I am encouraged by the fact that Congressional leaders on both side of the aisle have pledged to continue the healthcare debate and to work collaboratively on associated insurance issues.

    I was fortunate to have my treatment for prostate cancer last March covered in full by my MVP insurance. I also appreciated my receiving itemized charges following my treatment, which informed me that if I had not been covered by insurance, my out-of-pocket expenses would have amounted to approximately $30,000.00. This was inclusive of diagnostic tests, brachytherapy (insertion of radioactive seeds into the prostate), and follow-ups.

    I am grateful that my long-term prognosis is good, and I am appreciative of the excellent care I received via the University of Rochester Medical Center and Highland Hospital. I am also aware that for someone without insurance, or for someone with a policy requiring high co-pays, the type of treatment I had could be financially burdensome. I was extremely fortunate that my MVP policy covered my expenses in full. However, it is important that the national debate on health insurance continues, so all Americans will have affordable options.

  3. Gee and I would expect most readers on this forum were “appalled” at Paul Ryan / Romney’s HCP / Medicaid that included Vouchers.

    With Vouchers part of a health care plan for ALL — hospitals would have to publish and answer questions on the cost of procedures etc. With all their charges known, they would then compete to lower costs to win business. And consumers would learn and know who offers the best quality care for the lowest cost. Sounds like the solution to me.

    But hey voters said Obama understood “me” better and knows whats good for me. I feel a repeat of the second term of Clinton coming. Except for the Economic part which was the result of the Dot Com boom and y2K spending. (never mentioned while we praise Clinton.) You know Bill, the guy who had 4 major terrorist attacks, he did not respond to, during the time he was playing with Monica.

  4. Nice to see you’re not bitter or anything, Orielly.

    And there is a qualitative difference between what we do for healthy adults and what we do for seniors.

  5. Health care costs a lot because it is an extremely valuable service. The cost in training a physician alone is about half of a million dollars to the physician, several hundred thousand dollar from the government (to support their residency training) and 11-15 years of the physicians life. That’s not even including the incredible training for nurses, NPs, PAs and techs involved in care. Or the cost of malpractice insurance, overhead, sterile instruments, and billing. Is medicine expensive? Yes. Is some of it unnecessary costs? Yes. But getting a surgery is a health-altering event regardless of outcome, and in many cases, a life-saving or life-giving event. Getting a car is none of that.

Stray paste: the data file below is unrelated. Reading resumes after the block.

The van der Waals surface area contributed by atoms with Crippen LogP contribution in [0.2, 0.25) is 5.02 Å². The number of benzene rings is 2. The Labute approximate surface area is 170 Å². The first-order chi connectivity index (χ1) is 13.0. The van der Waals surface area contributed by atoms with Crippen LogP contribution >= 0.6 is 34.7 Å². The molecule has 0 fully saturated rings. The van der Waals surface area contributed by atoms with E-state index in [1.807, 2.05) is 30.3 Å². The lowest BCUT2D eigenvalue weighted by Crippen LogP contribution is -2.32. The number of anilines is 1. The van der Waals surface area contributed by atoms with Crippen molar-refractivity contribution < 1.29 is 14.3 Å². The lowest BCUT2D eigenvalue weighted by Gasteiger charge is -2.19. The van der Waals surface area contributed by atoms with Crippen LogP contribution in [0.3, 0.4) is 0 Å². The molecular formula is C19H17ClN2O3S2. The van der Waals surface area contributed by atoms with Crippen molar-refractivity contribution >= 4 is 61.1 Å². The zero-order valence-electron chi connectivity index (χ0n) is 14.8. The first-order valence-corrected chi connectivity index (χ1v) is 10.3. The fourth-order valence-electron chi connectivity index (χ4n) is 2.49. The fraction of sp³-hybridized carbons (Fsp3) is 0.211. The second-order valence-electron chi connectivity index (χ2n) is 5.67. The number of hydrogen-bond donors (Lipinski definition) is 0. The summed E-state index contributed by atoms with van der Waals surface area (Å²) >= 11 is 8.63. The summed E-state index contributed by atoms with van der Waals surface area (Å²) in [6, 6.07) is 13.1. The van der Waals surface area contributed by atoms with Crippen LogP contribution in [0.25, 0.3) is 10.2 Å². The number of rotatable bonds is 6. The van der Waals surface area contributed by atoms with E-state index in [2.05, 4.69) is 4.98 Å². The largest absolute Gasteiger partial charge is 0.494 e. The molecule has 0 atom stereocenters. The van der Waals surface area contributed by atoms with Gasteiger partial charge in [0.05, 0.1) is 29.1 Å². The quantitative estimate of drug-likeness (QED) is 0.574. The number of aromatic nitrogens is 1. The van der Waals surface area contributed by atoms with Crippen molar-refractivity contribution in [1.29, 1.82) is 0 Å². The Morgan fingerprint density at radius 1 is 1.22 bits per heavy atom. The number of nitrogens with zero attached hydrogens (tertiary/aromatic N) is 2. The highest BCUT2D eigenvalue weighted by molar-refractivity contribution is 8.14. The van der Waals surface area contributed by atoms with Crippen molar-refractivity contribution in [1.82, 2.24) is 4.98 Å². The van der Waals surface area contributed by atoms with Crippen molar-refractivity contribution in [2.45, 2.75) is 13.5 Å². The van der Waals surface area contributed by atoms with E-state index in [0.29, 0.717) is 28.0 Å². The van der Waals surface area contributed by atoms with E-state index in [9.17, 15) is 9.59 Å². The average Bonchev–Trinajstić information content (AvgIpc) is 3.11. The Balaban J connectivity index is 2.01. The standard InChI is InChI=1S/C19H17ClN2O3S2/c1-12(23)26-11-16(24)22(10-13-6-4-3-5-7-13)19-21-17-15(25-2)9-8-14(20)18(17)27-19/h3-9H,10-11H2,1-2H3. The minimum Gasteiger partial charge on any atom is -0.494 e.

6. Glad to see you learned somethings from Obama. Like, when you can’t debate the point, personally slam the opposition person instead.

    And then later wonder why politics is so bitter?
    “Proceed Governor”

  7. In the not-too-distant future we’ll be thinking of these as “the good old days” – when doctors were plentiful and good. The only solution is to get government OUT of health care, because government IN health care created these problems.
    http://townhall.com/columnists/halscherz/2012/10/19/obamacare_may_be_around_but_will_your_doctor

  8. Often, when one discovers thier need for surgery its when you lying on your back in emergency, and its too late to go window shopping. Elective surgery, on the other hand may be the perfect opportunity for browsing costs. (folks do have elective surgery these days dont they or have costs shut down that avenue?)

  9. November 9, 2012 at 11:15 pm RaChaCha responds:

    Great reporting!

    I’m shocked that some hospitals are telling patients, essentially, to call for a price quote.

    Patient: Yes, um, how much will you charge to remove my uterus?

    Hospital inbound telemarketing: Stitches or staples? Oh, and this month we’re running a special — half-price tummy tucks with the removal of any reproductive organ!

    And so forth.

  10. Pingback: Step Forward in Transparency » The Rochesterian